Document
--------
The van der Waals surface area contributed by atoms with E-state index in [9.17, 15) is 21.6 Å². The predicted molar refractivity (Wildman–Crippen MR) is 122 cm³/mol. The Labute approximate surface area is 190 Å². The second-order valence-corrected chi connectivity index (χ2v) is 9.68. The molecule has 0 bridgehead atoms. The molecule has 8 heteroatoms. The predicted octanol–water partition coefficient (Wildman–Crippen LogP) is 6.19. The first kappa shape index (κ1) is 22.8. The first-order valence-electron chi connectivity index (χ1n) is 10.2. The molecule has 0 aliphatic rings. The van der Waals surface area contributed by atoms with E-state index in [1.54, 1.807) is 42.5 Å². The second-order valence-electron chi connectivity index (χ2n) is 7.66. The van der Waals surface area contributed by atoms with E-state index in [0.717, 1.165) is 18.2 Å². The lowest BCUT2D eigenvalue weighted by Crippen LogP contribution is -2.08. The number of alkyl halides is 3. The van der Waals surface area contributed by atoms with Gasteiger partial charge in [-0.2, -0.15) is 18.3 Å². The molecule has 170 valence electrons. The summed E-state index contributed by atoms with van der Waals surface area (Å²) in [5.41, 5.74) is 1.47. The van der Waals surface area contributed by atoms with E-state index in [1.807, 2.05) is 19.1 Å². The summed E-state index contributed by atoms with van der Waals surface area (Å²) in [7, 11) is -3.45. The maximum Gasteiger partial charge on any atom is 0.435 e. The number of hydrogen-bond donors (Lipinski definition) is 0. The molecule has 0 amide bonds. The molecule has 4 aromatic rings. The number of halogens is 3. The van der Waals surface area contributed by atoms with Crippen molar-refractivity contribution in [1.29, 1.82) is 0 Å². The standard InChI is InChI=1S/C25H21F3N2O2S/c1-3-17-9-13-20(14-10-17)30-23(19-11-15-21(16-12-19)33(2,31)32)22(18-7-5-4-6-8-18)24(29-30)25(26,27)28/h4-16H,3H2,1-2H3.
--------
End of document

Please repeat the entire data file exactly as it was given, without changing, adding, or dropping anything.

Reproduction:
The van der Waals surface area contributed by atoms with E-state index in [9.17, 15) is 21.6 Å². The predicted molar refractivity (Wildman–Crippen MR) is 122 cm³/mol. The Labute approximate surface area is 190 Å². The second-order valence-corrected chi connectivity index (χ2v) is 9.68. The molecule has 0 bridgehead atoms. The molecule has 8 heteroatoms. The predicted octanol–water partition coefficient (Wildman–Crippen LogP) is 6.19. The first kappa shape index (κ1) is 22.8. The first-order valence-electron chi connectivity index (χ1n) is 10.2. The molecule has 0 aliphatic rings. The van der Waals surface area contributed by atoms with E-state index in [1.54, 1.807) is 42.5 Å². The second-order valence-electron chi connectivity index (χ2n) is 7.66. The van der Waals surface area contributed by atoms with E-state index in [0.717, 1.165) is 18.2 Å². The lowest BCUT2D eigenvalue weighted by Crippen LogP contribution is -2.08. The number of alkyl halides is 3. The van der Waals surface area contributed by atoms with Gasteiger partial charge in [-0.2, -0.15) is 18.3 Å². The molecule has 170 valence electrons. The summed E-state index contributed by atoms with van der Waals surface area (Å²) in [5.41, 5.74) is 1.47. The van der Waals surface area contributed by atoms with E-state index in [1.807, 2.05) is 19.1 Å². The summed E-state index contributed by atoms with van der Waals surface area (Å²) in [7, 11) is -3.45. The maximum Gasteiger partial charge on any atom is 0.435 e. The number of hydrogen-bond donors (Lipinski definition) is 0. The molecule has 0 amide bonds. The molecule has 4 aromatic rings. The number of halogens is 3. The van der Waals surface area contributed by atoms with Crippen molar-refractivity contribution in [1.29, 1.82) is 0 Å². The standard InChI is InChI=1S/C25H21F3N2O2S/c1-3-17-9-13-20(14-10-17)30-23(19-11-15-21(16-12-19)33(2,31)32)22(18-7-5-4-6-8-18)24(29-30)25(26,27)28/h4-16H,3H2,1-2H3.